Loading and unloading Algae with the newly cleaned clothes can be a perilous too, especially if the wind is kicking.
 

Remembering how much work it is to drag everything to a coin-operated laundry causes me to suddenly I like the Best Choice washer better. Not best, just better. Though the process is physically arduous it is WAY easier than hauling everything to shore.
 

The spinner basket attaches to the agitator bits at the bottom of the washer tub:

Those bars at the bottom don't look like "enough" however they are Very Powerful.


Most important of all, everything comes out clean.


I used to hand wash almost exclusively. I still do wash my daily clothes each evening. It only takes me a few minutes to do so. Everything dries overnight. My attire is chosen by how fast it dries on a hanger, and if it wrinkles or not. I do have a system for hand washing that I'll post in a month or three.
 

Just know this: A washing machine is a wonderful addition to life afloat. It is not a necessity. It is a luxury. Mine because it requires so much manual attention is in a precarious spot. If someone would offer me $50 I'd sell it in a heartbeat, going back to washing everything by hand.


I washed two small loads of clothes in one hour and four minutes.


I am not thrilled, though I am happier than hauling everything ashore. This is better. My system is still being tweaked. Half the time I don't like the unit at all, and then when everything is clean and put away I again like it. If I had a bigger boat I would buy a real washer that is totally automatic like this one: Giantex Portable Compact Full-Automatic Laundry Machine
 

 

Memory Lane: I was born and raised aboard our 40'er. When I moved ashore my stateroom (aka cabin/bedroom) became the laundry. Daddy had plans for a tool room. In the meantime Mother ordered a washer and dryer. Both were delivered within two days of their arrival back in the states.

I suspect there was some advanced planning involved...


Frankly I would like the Best Choice washer better if it had fit where it was supposed to go. It won't though. Additionally, due to the motor being mounted beneath the tub I do not believe it would be safe to store the washer in any position other than upright.
 

Driers are speedy however with strategically placed LINES I prefer to hang my clothes inside.

 

I also picked up a Laundry Alternative spin drier (the smallest one sold) and it is WONDERFUL. I wish I'd bought the spinner and not the washer. It gets everything almost totally dry after being spun at 1750 rpm. If I had bought the spin drier first I would not have bought the washer.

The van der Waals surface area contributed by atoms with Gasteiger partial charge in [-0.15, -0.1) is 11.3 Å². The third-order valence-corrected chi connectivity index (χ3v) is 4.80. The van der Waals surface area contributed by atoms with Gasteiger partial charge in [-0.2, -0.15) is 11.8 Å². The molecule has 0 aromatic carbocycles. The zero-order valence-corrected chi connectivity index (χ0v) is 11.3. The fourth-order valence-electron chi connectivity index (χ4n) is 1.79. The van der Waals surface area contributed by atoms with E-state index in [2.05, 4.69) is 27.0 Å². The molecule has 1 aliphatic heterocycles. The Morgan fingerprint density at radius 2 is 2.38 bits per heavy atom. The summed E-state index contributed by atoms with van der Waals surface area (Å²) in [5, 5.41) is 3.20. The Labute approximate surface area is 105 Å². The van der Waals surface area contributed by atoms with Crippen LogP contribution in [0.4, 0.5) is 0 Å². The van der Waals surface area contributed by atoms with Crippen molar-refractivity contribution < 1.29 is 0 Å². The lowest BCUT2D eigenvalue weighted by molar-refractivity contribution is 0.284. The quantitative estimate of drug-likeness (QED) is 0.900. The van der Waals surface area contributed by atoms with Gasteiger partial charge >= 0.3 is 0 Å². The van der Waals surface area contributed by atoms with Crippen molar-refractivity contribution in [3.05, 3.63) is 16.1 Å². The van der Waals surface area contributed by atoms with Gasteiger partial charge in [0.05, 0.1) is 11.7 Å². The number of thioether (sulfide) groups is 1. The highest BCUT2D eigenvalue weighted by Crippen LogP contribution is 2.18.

Clothes come out nearly dry after being in the Laundry Alternative spin drier.


Now that I have $55 in the washer I'll get my money's worth out of it. But I'm not thrilled until it's time to wash the sheets, at which time I change my mind yet again.
 

Honestly, I've gone back and forth regarding the washer since the day it arrived. Were I smarter, I would have returned it immediately when I discovered the discrepancy between description and actual height. If I sound whiny about the washer, it is because I am ambivalent. I wish I had not spent so much $$ on the unit. It doesn't fit anyplace.
 


 

So that's my take on the whole Best Choice discount washer/spinner. I paid perfectly good money for this item. Actually the washer is worth the price paid. Given a vote, I would say buy one if you've got a place for it. It is a true blessing to not have to go ashore with dirty clothes.


This of course presumes you have the water and stamina to run such a unit. I am grateful to have it, some of the time!


Golly gee though, those spiffy combination units the bigger boats have sure are amazing. The Splendide vented models are particularly interesting for those with the funds, space, and power to utilize same.

Side Note on the Splendide units: The vented ones do dry quite well. The secret is you must remove about half of the load you washed before drying. Much like my little washer, the machines are designed to wash a larger load than they can dry at one time. Split up the load for drying and you should be fine.


Having a washing machine aboard a boat is fabulous in theory. Mine requires a lot of work to operate, though far less than hauling everything to shore. I am indeed fortunate.
 

Thank you for reading.


Do you hand wash, use a machine aboard or take everything to shore?
What is your process for laundry?

COMMENTS:
 

2019

Categories: Boat Talk, Comfort, Gear, Recommendations, Unmentionables,

Battery Cap Fiasco ~ Previous Post ...    ... Next Post ~ Dating for Boaters - Part 1

Archive

The Archive holds a running list with synopsis of published articles, and links to same.

A favorite aphorism:  Tide laundry detergent was invented so children could enjoy their lives and moms could rescue the clothes, post-playtime. Janice Marois.

Contributions to my Cruising Kitty
via
are always appreciated.

Every gift helps.

The Cruising Kitty is what boaters refer to as spending money. There's never enough aboard Seaweed!


I am also an Amazon Affiliate.

  

Copyright Janice Marois  |  Home  |  Archive  |  Topics  |  Boat List  |  Site Map  |  Email Me  |